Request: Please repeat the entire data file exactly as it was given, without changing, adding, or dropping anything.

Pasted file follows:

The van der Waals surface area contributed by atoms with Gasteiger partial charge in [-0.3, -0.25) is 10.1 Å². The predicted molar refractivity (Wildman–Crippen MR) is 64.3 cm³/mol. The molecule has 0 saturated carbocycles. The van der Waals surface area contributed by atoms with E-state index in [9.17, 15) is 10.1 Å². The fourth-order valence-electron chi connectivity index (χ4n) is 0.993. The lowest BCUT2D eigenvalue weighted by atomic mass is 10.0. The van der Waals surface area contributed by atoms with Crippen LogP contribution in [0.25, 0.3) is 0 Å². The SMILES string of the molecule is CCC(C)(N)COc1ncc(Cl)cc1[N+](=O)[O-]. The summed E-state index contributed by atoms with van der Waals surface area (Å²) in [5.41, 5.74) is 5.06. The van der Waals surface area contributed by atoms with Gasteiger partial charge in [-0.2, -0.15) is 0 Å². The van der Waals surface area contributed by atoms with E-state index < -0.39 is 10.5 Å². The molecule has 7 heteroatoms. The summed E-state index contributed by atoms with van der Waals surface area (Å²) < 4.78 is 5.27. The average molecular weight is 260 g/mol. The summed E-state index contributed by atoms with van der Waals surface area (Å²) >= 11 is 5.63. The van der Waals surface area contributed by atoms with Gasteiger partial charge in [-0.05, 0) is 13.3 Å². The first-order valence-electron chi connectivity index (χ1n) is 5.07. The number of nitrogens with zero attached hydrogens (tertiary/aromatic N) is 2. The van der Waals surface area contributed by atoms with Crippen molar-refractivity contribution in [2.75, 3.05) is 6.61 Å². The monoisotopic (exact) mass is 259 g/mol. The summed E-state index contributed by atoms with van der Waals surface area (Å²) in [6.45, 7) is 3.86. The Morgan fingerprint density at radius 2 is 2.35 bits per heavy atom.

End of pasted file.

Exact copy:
The van der Waals surface area contributed by atoms with Gasteiger partial charge in [-0.3, -0.25) is 10.1 Å². The predicted molar refractivity (Wildman–Crippen MR) is 64.3 cm³/mol. The molecule has 0 saturated carbocycles. The van der Waals surface area contributed by atoms with E-state index in [9.17, 15) is 10.1 Å². The fourth-order valence-electron chi connectivity index (χ4n) is 0.993. The lowest BCUT2D eigenvalue weighted by atomic mass is 10.0. The van der Waals surface area contributed by atoms with Crippen LogP contribution in [0.25, 0.3) is 0 Å². The SMILES string of the molecule is CCC(C)(N)COc1ncc(Cl)cc1[N+](=O)[O-]. The summed E-state index contributed by atoms with van der Waals surface area (Å²) in [5.41, 5.74) is 5.06. The van der Waals surface area contributed by atoms with Gasteiger partial charge in [-0.2, -0.15) is 0 Å². The van der Waals surface area contributed by atoms with E-state index < -0.39 is 10.5 Å². The molecule has 7 heteroatoms. The summed E-state index contributed by atoms with van der Waals surface area (Å²) < 4.78 is 5.27. The average molecular weight is 260 g/mol. The summed E-state index contributed by atoms with van der Waals surface area (Å²) >= 11 is 5.63. The van der Waals surface area contributed by atoms with Gasteiger partial charge in [-0.05, 0) is 13.3 Å². The first-order valence-electron chi connectivity index (χ1n) is 5.07. The number of nitrogens with zero attached hydrogens (tertiary/aromatic N) is 2. The van der Waals surface area contributed by atoms with Crippen molar-refractivity contribution in [2.75, 3.05) is 6.61 Å². The monoisotopic (exact) mass is 259 g/mol. The summed E-state index contributed by atoms with van der Waals surface area (Å²) in [6.45, 7) is 3.86. The Morgan fingerprint density at radius 2 is 2.35 bits per heavy atom.